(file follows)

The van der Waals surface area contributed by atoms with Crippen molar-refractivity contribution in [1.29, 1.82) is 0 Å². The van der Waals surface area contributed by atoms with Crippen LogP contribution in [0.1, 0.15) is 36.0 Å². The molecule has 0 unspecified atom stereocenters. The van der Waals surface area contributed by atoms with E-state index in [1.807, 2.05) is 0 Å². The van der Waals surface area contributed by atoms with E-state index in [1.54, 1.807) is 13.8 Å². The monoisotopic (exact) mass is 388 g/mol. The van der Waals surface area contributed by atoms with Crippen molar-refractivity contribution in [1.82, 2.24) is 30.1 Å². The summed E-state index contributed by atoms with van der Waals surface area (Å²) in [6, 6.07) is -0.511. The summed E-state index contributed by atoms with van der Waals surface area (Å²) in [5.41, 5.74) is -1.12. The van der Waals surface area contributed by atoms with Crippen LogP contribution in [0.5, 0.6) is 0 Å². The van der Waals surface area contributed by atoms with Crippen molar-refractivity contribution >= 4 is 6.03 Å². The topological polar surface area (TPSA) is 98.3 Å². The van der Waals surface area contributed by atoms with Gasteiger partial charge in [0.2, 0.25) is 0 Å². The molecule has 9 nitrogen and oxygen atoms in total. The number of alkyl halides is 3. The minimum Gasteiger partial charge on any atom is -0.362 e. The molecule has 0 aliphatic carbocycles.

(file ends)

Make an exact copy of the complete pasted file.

The van der Waals surface area contributed by atoms with Crippen molar-refractivity contribution in [1.29, 1.82) is 0 Å². The van der Waals surface area contributed by atoms with Crippen LogP contribution in [0.1, 0.15) is 36.0 Å². The molecule has 0 unspecified atom stereocenters. The van der Waals surface area contributed by atoms with E-state index in [1.807, 2.05) is 0 Å². The van der Waals surface area contributed by atoms with E-state index in [1.54, 1.807) is 13.8 Å². The monoisotopic (exact) mass is 388 g/mol. The van der Waals surface area contributed by atoms with Crippen molar-refractivity contribution in [1.82, 2.24) is 30.1 Å². The summed E-state index contributed by atoms with van der Waals surface area (Å²) in [6, 6.07) is -0.511. The summed E-state index contributed by atoms with van der Waals surface area (Å²) in [5.41, 5.74) is -1.12. The van der Waals surface area contributed by atoms with Crippen LogP contribution in [0.5, 0.6) is 0 Å². The van der Waals surface area contributed by atoms with Crippen molar-refractivity contribution >= 4 is 6.03 Å². The topological polar surface area (TPSA) is 98.3 Å². The van der Waals surface area contributed by atoms with Gasteiger partial charge in [0.2, 0.25) is 0 Å². The molecule has 9 nitrogen and oxygen atoms in total. The number of alkyl halides is 3. The minimum Gasteiger partial charge on any atom is -0.362 e. The molecule has 0 aliphatic carbocycles.